Most submarines are cylinder-shaped so that water pressure stays even on all sides. But the many edges, bumps, and flat sections on an average car would create weak pressure points on the vehicle, risking the possibility that it could break apart at significant depths. Hence why the sQuba was only designed to travel 10 meters below the surface, where it would experience about twice as much pressure as on land.

Sealed Shut

The Amphicar can drive on the surface of water and doesn’t have a roof.

James D. Morgan/Getty Images

Even if a submersible car was shaped more like a submarine, its doors, windows, trunk, and sunroof would also have to be specially sealed to not let any water in while submerged.

“When you have to have doors and things like that that seal, [it] becomes very challenging underwater under pressure, whereas a floating automobile doesn't need as much engineering and development,” Moore says.

That’s one of the major reasons why most amphibious cars built in the past 200-plus years are designed to float, not dive. Moore points to a few examples, such as the Amphicar, which was mass-produced in the 1960s and can sail on water like a boat.

The car does little transforming once it hits the water, unlike the Bond car. “If you were to look at the Amphicar sitting on dry land, you can see the prop shaft and propeller sticking out underneath it,” Moore says.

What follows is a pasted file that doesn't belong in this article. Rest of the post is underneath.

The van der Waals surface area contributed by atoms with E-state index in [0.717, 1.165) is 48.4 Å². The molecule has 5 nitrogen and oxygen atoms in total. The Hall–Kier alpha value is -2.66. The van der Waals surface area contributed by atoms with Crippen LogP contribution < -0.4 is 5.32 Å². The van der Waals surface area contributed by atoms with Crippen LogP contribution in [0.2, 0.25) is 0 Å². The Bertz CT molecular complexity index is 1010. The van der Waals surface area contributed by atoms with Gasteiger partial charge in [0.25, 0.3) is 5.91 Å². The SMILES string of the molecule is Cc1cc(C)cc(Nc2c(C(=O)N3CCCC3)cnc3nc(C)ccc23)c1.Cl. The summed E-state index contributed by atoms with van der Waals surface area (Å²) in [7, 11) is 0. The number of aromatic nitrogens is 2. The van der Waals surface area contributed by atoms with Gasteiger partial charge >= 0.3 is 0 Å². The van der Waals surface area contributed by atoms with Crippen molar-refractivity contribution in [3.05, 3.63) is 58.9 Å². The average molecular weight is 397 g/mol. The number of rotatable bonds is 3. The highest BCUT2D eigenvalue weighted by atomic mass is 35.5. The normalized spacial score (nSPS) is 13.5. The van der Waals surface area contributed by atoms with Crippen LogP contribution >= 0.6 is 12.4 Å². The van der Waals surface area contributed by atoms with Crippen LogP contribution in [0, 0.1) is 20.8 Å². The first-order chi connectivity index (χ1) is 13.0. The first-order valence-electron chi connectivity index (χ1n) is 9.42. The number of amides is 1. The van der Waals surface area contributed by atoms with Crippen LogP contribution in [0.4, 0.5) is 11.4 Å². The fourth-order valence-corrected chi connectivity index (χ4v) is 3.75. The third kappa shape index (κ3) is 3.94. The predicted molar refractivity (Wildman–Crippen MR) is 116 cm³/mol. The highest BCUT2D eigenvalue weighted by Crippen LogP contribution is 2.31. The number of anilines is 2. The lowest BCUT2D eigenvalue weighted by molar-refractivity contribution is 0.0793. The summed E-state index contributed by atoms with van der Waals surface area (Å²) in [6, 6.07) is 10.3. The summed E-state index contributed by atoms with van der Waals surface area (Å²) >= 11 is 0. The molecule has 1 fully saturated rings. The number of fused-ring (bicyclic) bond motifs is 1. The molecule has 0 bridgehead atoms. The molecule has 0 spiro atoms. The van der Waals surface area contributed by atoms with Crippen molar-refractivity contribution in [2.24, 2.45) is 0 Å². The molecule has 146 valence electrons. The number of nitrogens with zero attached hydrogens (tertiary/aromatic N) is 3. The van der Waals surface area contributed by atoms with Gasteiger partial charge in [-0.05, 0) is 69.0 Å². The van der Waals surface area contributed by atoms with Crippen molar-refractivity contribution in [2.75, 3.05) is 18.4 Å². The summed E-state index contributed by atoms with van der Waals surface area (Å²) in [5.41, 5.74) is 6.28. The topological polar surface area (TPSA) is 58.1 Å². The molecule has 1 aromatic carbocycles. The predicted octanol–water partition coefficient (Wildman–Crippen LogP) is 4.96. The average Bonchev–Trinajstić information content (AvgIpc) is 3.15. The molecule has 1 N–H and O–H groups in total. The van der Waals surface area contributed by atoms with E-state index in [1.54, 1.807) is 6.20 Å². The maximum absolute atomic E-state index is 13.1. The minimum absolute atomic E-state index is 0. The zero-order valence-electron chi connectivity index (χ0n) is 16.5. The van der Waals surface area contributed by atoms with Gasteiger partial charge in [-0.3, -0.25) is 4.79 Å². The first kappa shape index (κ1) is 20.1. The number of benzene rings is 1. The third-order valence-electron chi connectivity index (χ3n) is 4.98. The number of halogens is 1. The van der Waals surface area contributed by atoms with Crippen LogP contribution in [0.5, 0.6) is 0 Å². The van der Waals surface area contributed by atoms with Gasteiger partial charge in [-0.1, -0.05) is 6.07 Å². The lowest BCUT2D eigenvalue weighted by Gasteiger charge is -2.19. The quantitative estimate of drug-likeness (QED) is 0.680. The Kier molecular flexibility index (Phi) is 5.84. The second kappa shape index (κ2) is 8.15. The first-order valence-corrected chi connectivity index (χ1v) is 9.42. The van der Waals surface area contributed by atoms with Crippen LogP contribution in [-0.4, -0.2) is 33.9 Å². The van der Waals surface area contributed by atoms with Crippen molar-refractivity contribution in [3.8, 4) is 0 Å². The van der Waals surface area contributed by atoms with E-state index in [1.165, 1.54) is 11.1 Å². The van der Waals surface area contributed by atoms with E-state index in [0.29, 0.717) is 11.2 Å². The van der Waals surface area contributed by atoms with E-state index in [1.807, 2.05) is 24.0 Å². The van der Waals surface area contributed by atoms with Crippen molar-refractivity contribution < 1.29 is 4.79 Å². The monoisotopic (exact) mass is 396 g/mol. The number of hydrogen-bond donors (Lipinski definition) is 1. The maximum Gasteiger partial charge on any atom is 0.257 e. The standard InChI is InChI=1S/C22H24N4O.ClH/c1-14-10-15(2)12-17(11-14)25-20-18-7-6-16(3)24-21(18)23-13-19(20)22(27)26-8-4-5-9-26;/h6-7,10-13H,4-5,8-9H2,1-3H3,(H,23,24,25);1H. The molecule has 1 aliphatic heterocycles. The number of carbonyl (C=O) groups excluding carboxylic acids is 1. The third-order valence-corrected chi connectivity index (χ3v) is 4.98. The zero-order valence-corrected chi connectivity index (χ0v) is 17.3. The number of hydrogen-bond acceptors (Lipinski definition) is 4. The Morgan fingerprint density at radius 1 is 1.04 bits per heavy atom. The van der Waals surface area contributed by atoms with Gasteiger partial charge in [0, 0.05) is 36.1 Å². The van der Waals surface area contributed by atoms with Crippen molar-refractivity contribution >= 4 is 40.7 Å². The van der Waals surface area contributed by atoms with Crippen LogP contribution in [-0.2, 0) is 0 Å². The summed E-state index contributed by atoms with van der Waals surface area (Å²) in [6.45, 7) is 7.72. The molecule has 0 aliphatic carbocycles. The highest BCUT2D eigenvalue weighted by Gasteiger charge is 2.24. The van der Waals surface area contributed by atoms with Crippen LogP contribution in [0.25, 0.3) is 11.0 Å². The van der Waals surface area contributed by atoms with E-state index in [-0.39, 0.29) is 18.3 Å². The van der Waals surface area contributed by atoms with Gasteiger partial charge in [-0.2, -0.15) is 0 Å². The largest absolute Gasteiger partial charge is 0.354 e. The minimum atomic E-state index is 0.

But less moving parts means fewer things that can break. And while there were only 3,878 Amphicars ever made, its design has certainly stood the test of time. Even Disney manages a whole fleet used for joyrides at Disney Springs in Orlando.

A Boom For Personal Submersibles

Nemo’s submersible can also launch director from a beach or marina.


While the few amphibious cars in existence aren’t exactly Bond-worthy, there is a different type of vehicle that 007 might choose if The Spy Who Loved Me were filmed today. Personal submersibles are beginning to flood the market, and are available to virtually anyone who can fork over the cash.

Many of these vessels are designed to launch from yachts, such as the suite of leisure submersibles designed by the Florida-based company Triton. But others, like the NEMO submersible from Dutch company U-Boat Worx, can launch directly from a beach or marina.

Like the Rinspeed sQuba, NEMO is fully electric. But the way it travels to the depths – and how far they can travel downward – is more in line with traditional submarines.